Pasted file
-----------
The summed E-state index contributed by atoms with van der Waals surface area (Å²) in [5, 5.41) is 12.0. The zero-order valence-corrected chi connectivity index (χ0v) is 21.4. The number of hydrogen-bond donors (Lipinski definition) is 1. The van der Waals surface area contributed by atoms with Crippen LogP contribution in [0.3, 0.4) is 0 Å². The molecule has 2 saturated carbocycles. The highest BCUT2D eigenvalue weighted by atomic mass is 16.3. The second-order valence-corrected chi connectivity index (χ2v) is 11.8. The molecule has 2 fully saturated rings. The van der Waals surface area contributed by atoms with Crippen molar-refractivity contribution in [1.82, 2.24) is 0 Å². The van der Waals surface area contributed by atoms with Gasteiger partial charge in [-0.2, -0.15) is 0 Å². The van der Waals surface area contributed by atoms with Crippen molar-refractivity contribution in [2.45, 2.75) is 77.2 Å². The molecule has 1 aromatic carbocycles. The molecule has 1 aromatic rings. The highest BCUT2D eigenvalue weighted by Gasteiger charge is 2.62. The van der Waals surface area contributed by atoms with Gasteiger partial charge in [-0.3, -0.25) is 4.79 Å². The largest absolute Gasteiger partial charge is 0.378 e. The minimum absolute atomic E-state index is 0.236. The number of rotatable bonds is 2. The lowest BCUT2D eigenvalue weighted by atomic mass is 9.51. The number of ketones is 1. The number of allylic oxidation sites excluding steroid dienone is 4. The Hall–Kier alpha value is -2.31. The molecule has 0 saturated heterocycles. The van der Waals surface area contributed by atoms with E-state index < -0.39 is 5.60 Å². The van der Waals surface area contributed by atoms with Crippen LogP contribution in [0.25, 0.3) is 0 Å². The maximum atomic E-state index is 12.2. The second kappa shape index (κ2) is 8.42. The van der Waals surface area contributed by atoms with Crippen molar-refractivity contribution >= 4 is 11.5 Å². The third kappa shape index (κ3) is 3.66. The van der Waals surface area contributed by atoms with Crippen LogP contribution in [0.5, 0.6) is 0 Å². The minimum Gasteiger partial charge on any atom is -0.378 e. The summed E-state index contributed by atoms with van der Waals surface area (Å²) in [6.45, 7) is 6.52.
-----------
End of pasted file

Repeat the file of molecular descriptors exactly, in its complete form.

The summed E-state index contributed by atoms with van der Waals surface area (Å²) in [5, 5.41) is 12.0. The zero-order valence-corrected chi connectivity index (χ0v) is 21.4. The number of hydrogen-bond donors (Lipinski definition) is 1. The van der Waals surface area contributed by atoms with Crippen LogP contribution in [0.3, 0.4) is 0 Å². The molecule has 2 saturated carbocycles. The highest BCUT2D eigenvalue weighted by atomic mass is 16.3. The second-order valence-corrected chi connectivity index (χ2v) is 11.8. The molecule has 2 fully saturated rings. The van der Waals surface area contributed by atoms with Crippen molar-refractivity contribution in [1.82, 2.24) is 0 Å². The van der Waals surface area contributed by atoms with Gasteiger partial charge in [-0.2, -0.15) is 0 Å². The van der Waals surface area contributed by atoms with Crippen molar-refractivity contribution in [2.45, 2.75) is 77.2 Å². The molecule has 1 aromatic carbocycles. The molecule has 1 aromatic rings. The highest BCUT2D eigenvalue weighted by Gasteiger charge is 2.62. The van der Waals surface area contributed by atoms with Gasteiger partial charge in [-0.3, -0.25) is 4.79 Å². The largest absolute Gasteiger partial charge is 0.378 e. The minimum absolute atomic E-state index is 0.236. The number of rotatable bonds is 2. The lowest BCUT2D eigenvalue weighted by atomic mass is 9.51. The number of ketones is 1. The number of allylic oxidation sites excluding steroid dienone is 4. The Hall–Kier alpha value is -2.31. The molecule has 0 saturated heterocycles. The van der Waals surface area contributed by atoms with E-state index < -0.39 is 5.60 Å². The van der Waals surface area contributed by atoms with Crippen LogP contribution in [0.25, 0.3) is 0 Å². The maximum atomic E-state index is 12.2. The second kappa shape index (κ2) is 8.42. The van der Waals surface area contributed by atoms with Crippen molar-refractivity contribution >= 4 is 11.5 Å². The third kappa shape index (κ3) is 3.66. The van der Waals surface area contributed by atoms with Crippen LogP contribution in [0.5, 0.6) is 0 Å². The minimum Gasteiger partial charge on any atom is -0.378 e. The summed E-state index contributed by atoms with van der Waals surface area (Å²) in [6.45, 7) is 6.52.